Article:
Sunday, December 22, 2019

The Beatitudes: Persecuted Disciples

“Blessed are those who are persecuted for righteousness' sake, for theirs is the kingdom of heaven. Blessed are you when others revile you and persecute you and utter all kinds of evil against you falsely on my account. Rejoice and be glad, for your reward is great in heaven, for so they persecuted the prophets who were before you.” (Matthew 5:10-12)

What does this persecution look like? This is not any persecution, but persecution for righteousness’s sake and for Jesus’ account. Mere persecution is not a sign that you are righteous. For persecution to be a sign of blessedness, it must be provoked by your righteousness or your connection to Jesus. Christians should not be like the soccer players who fake injuries to get the other side in trouble. You should pursue righteousness and faithfulness to Jesus, not victimhood. Leave it to others to provide the persecution - do not seek it as a goal.

What does suffering for righteousness’ or Jesus’ sake look like? It is the suffering you receive because you refused to join others in doing evil or to give them your approval. It is the suffering you receive because you stood up for what is righteous by defending the rights of God and man. It is the suffering you receive because you shared the gospel. It is the suffering you received because you persisted in confessing and serving your Lord, or simply because you are known as a Christian.

Persecution tests the quality of your righteousness and your faith in Jesus. If your righteousness and faith is merely done to gain the favor of man, then it will fade away when persecution arises. If your righteousness and faith is the true and heartfelt repentance described in these beatitudes that looks in hope to the promises of God, then it will remain steadfast amid trials.

This persecution can be expressed in variety of ways: you may be insulted, ridiculed, or slandered (“revile you … utter all kinds of evil against you falsely”); you may be rejected, disliked, or discriminated against; you may be hurt, punished, jailed, or even killed.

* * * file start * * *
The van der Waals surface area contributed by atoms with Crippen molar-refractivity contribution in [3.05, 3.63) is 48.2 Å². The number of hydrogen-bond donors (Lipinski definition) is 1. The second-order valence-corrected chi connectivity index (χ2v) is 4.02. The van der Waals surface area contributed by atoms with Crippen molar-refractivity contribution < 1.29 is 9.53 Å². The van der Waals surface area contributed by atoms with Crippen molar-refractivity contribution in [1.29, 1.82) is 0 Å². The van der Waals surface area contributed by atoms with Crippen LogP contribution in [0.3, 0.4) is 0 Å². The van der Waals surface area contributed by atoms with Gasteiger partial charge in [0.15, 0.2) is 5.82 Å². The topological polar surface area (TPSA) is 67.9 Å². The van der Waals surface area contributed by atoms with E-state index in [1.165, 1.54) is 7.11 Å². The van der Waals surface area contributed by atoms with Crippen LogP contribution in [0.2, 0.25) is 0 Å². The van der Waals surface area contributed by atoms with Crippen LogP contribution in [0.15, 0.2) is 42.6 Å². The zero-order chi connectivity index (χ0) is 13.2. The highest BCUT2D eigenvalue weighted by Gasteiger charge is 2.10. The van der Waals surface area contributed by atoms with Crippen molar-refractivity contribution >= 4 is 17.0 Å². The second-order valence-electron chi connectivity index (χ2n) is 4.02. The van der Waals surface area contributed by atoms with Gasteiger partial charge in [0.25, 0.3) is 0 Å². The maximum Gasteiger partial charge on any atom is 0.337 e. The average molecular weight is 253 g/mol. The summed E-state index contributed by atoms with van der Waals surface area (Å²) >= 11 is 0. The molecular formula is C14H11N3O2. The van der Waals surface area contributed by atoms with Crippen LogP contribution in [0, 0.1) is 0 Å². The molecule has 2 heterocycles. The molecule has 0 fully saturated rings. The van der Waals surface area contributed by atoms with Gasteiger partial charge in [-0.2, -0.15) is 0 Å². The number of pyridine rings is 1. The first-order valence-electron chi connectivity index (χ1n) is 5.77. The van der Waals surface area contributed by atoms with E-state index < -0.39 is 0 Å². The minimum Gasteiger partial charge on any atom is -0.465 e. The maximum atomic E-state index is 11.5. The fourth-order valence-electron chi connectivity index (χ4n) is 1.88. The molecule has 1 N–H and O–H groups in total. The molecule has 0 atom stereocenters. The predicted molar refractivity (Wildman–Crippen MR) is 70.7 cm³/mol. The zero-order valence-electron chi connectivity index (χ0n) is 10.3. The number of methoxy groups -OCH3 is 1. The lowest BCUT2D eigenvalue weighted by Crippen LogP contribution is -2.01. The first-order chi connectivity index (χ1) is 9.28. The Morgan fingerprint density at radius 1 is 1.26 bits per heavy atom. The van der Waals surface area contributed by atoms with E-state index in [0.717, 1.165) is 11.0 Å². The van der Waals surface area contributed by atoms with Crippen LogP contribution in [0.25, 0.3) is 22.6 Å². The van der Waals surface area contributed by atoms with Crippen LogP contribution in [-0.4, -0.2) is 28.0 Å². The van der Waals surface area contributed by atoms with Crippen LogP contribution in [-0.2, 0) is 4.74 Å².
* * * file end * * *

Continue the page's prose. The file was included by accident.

Why are those who are persecuted in this way blessed? They are blessed because the kingdom of heaven is theirs. This brings us back to the first beatitude, which includes the same blessing. The kingdom of heaven is the summary of all the other blessings. The disciples of Jesus have entered the kingdom of heaven and begun to enjoy its blessings. And Jesus goes on: rejoice and be glad! This is a matter of joy! Why? Because your reward is in heaven. This means that it is (1) from God, (2) eternal, (3) beyond this mortal life, and (4) incorruptible.

Furthermore, you shall prove to be true heirs of the saints of old. This is the way they treated the prophets before you, this is the way they treated Jesus, this is the way they treated the apostles, this is the way they treated the martyrs, the Reformers, the Puritans, the Covenanters and Huguenots, the missionaries of more modern times, your brothers and sisters across the world today - indeed Christians of all eras. Some have been more notable in their suffering, but something we generally share in common with all the saints is rejection by men.

How has your righteousness and faith in Jesus been tested by persecution? Do you remain faithful under trial? Is your commitment to righteousness and to Jesus such that it can bear the insults of the world?

In the last beatitude we learned to pursue peace. In this beatitude we are reminded to seek after righteousness as well, even when it provokes persecution. Not only should you pursue righteousness, but also joy. Jesus tells the disciples, "rejoice and be glad!" Rejoice not in the pain of the suffering, but in the blessings that are yours and the fellowship in suffering that you share with your Master and your fellow disciples. Do all of this as disciples of Jesus, holding fast to Him through trials, temptations, and ridicule. And know that your reward far surpasses all the blessings that men may seek in this life. As Martin Luther’s hymn, “A Mighty Fortress is Our God,” concludes,

“And take they our life,
Goods, fame, child and wife,
Let these all be gone,
They yet have nothing won;
The Kingdom ours remaineth.”

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